As you’ve no doubt heard by now, on Tuesday, Michael Cohen, President Trump’s erstwhile “fixer,” pled guilty to, among other charges, making an illegal campaign contribution in the form of a $130,000 “hush money” payment to adult film star Stormy Daniels. That payment was made, Cohen affirmed, “at the direction of a candidate for federal office”—Donald J. Trump—“for the principal purpose of influencing the election.”
If that’s true, would Trump’s participation in that scheme rise to the level of “high Crimes and Misdemeanors”? Maybe: you can argue it both ways, so I will.
The case against the Stormy payoff as impeachable offense would characterize it as the sort of de minimis legal violation impeachment isn’t concerned with. Just as you don’t need a crime to have an impeachable o
ffense, the commission of a crime doesn’t automatically provide grounds for impeachment. Murder is a crime and an impeachable offense—even according to Rudy Giuliani—but you wouldn’t impeach a president for, say, importing crocodile feet in opaque containers or misappropriating the likeness of “Smokey Bear,” because those offenses don’t speak to his fitness for high office.
Impeachment opponents can argue that the criminal offense alleged here depends on a contested application of the Federal Election Campaign Act. In the 2012 prosecution of John Edwards, three former FEC commissioners testified that third-party payments to Edwards’ pregnant mistress would not have been considered campaign contributions.
The president’s defenders can also—though this may be awkward for some—compare Trump’s troubles to Bill Clinton’s two decades ago: unlawful acts committed as part of a scheme to conceal a private sexual affair. Though many of them sang a different tune in the ‘90s, they can appeal to the dominant historical consensus that impeaching Clinton for that was like wheeling out the proverbial hundred-ton gun to blast a squirrel.
The case that the Stormy payoff is an impeachable offense depends on a different, but equally plausible framing. In Trump’s case, the unlawful act quite plausibly affected the outcome of the 2016 election. Cohen made the payment less than two weeks before Election Day, in what turned out to be an extraordinarily close contest. As Laurence Tribe and Joshua Matz note, the Framers repeatedly identified “corrupt acquisition of the presidency as a paradigm case for impeachment.” One of the Framers’ key concerns was the possibility of a candidate bribing the Electors—an imperfect analogy to what’s alleged in Trump’s case. But impeachment advocates might also point to our most recent impeachment case: Judge G. Thomas Porteous, removed by the Senate in 2010, in part for corrupt acquisition of his post. Article IV of the Porteous impeachment charged the judge with lying to the Senate about his past in order to secure confirmation to the federal bench, thus “depriv[ing] the United States Senate and the public of information that would have had a material impact on his confirmation.”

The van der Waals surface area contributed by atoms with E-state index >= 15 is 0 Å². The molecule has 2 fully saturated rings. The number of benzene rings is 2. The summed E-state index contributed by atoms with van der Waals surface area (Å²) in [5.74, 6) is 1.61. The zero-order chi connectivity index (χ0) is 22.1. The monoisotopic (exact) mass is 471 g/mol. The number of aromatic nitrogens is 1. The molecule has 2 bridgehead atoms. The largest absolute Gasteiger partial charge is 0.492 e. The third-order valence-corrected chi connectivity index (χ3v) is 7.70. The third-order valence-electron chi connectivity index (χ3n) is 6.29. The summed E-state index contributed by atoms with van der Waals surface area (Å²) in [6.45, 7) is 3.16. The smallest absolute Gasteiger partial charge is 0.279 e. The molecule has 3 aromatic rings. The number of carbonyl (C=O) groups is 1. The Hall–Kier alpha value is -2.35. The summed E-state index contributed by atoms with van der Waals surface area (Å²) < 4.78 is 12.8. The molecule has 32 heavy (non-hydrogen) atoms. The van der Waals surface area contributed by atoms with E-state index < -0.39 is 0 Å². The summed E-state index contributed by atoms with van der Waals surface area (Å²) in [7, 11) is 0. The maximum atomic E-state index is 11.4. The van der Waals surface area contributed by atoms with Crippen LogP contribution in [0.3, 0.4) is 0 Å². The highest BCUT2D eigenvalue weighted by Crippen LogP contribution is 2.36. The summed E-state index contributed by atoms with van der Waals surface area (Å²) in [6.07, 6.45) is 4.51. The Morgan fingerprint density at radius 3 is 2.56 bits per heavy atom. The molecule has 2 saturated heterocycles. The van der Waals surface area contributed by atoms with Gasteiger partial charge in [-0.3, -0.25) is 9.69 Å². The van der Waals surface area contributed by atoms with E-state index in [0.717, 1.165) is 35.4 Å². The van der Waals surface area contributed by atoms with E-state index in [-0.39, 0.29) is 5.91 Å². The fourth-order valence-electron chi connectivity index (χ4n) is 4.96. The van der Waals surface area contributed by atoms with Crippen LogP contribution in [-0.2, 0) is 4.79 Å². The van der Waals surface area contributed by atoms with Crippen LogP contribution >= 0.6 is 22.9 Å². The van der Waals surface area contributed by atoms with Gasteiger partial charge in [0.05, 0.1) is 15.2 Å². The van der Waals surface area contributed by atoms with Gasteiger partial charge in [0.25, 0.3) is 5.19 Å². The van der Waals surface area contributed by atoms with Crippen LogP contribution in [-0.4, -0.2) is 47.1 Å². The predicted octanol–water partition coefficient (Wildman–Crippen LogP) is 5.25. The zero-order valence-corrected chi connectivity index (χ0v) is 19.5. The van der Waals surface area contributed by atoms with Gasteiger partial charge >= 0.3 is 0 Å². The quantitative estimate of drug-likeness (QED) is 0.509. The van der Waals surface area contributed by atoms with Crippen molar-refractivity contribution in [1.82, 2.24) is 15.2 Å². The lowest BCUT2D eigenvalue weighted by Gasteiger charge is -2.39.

Jerry Ford went too far when he said that an impeachable offense is “whatever a majority of the House considers it to be at a given moment in history.” Still, the scope of the impeachment power is much broader than is commonly recognized. It covers what Hamilton described as “those offenses which proceed from the misconduct of public men, or, in other words, from the abuse or violation of some public trust.” As the legal scholar Frank Bowman sums up: “‘high crimes and misdemeanors’ are serious offenses that either endanger the political order or demonstrate an official’s manifest unfitness to continue in office.” That leaves ample room for argument and interpretation. Moreover, while legal analysis may be able to tell you when impeachment is permissible in a given case, it can’t tell you whether it’s a good idea.
The fact that Michael Cohen has potentially implicated Donald Trump in a felony violation of federal election law has increased the president’s chances of facing a serious impeachment effort after November. But if impeachment is about guarding the public from officials dangerously unfit to wield power, “broke the law to pay off a mistress” has to be pretty far down the list behind, say, “makes off the cuff threats of nuclear annihilation.” That any impeachment inquiry will likely spend more time parsing the intricacies of federal election law than examining the president’s public conduct is yet another reason to rue the “Overcriminalization of Impeachment.”